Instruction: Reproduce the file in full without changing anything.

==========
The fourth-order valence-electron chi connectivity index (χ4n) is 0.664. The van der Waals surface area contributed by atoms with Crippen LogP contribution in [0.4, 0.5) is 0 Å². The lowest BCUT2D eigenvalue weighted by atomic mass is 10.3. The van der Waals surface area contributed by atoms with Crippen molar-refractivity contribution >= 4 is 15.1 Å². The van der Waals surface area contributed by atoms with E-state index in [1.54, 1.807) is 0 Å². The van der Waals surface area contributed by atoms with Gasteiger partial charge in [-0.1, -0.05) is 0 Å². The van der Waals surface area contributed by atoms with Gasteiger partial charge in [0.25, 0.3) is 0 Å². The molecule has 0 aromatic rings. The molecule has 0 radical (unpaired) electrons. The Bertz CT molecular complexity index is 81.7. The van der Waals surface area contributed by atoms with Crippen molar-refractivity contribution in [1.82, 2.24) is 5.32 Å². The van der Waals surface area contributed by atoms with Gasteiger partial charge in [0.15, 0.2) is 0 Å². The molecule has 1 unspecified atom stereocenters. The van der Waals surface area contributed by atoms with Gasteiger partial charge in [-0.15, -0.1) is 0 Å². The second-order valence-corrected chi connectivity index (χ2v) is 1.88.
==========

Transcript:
The fourth-order valence-electron chi connectivity index (χ4n) is 0.664. The van der Waals surface area contributed by atoms with Crippen LogP contribution in [0.4, 0.5) is 0 Å². The lowest BCUT2D eigenvalue weighted by atomic mass is 10.3. The van der Waals surface area contributed by atoms with Crippen molar-refractivity contribution >= 4 is 15.1 Å². The van der Waals surface area contributed by atoms with E-state index in [1.54, 1.807) is 0 Å². The van der Waals surface area contributed by atoms with Gasteiger partial charge in [-0.1, -0.05) is 0 Å². The van der Waals surface area contributed by atoms with Gasteiger partial charge in [0.25, 0.3) is 0 Å². The molecule has 0 aromatic rings. The molecule has 0 radical (unpaired) electrons. The Bertz CT molecular complexity index is 81.7. The van der Waals surface area contributed by atoms with Crippen molar-refractivity contribution in [1.82, 2.24) is 5.32 Å². The van der Waals surface area contributed by atoms with Gasteiger partial charge in [0.15, 0.2) is 0 Å². The molecule has 1 unspecified atom stereocenters. The van der Waals surface area contributed by atoms with Gasteiger partial charge in [-0.15, -0.1) is 0 Å². The second-order valence-corrected chi connectivity index (χ2v) is 1.88.